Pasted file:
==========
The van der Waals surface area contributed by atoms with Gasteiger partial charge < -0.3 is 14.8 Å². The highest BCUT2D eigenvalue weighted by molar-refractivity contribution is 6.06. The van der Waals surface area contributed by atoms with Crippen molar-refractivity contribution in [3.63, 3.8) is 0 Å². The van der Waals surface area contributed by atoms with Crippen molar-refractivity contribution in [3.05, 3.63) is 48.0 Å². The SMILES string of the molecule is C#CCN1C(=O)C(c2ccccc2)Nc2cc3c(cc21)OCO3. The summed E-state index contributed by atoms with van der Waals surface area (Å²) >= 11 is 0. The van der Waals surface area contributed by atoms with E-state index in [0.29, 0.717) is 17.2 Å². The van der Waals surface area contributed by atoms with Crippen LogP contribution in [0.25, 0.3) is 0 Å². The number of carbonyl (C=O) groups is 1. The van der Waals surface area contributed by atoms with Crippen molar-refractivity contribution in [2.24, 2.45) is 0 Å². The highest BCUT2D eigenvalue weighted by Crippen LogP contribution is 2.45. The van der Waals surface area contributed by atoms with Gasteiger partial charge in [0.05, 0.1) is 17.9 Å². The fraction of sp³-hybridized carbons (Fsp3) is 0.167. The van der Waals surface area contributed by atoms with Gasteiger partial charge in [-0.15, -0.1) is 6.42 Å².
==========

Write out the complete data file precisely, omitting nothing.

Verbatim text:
The van der Waals surface area contributed by atoms with Gasteiger partial charge < -0.3 is 14.8 Å². The highest BCUT2D eigenvalue weighted by molar-refractivity contribution is 6.06. The van der Waals surface area contributed by atoms with Crippen molar-refractivity contribution in [3.63, 3.8) is 0 Å². The van der Waals surface area contributed by atoms with Crippen molar-refractivity contribution in [3.05, 3.63) is 48.0 Å². The SMILES string of the molecule is C#CCN1C(=O)C(c2ccccc2)Nc2cc3c(cc21)OCO3. The summed E-state index contributed by atoms with van der Waals surface area (Å²) >= 11 is 0. The van der Waals surface area contributed by atoms with E-state index in [0.29, 0.717) is 17.2 Å². The van der Waals surface area contributed by atoms with Crippen LogP contribution in [0.25, 0.3) is 0 Å². The number of carbonyl (C=O) groups is 1. The van der Waals surface area contributed by atoms with Crippen molar-refractivity contribution in [2.24, 2.45) is 0 Å². The highest BCUT2D eigenvalue weighted by Crippen LogP contribution is 2.45. The van der Waals surface area contributed by atoms with Gasteiger partial charge in [0.05, 0.1) is 17.9 Å². The fraction of sp³-hybridized carbons (Fsp3) is 0.167. The van der Waals surface area contributed by atoms with Gasteiger partial charge in [-0.15, -0.1) is 6.42 Å².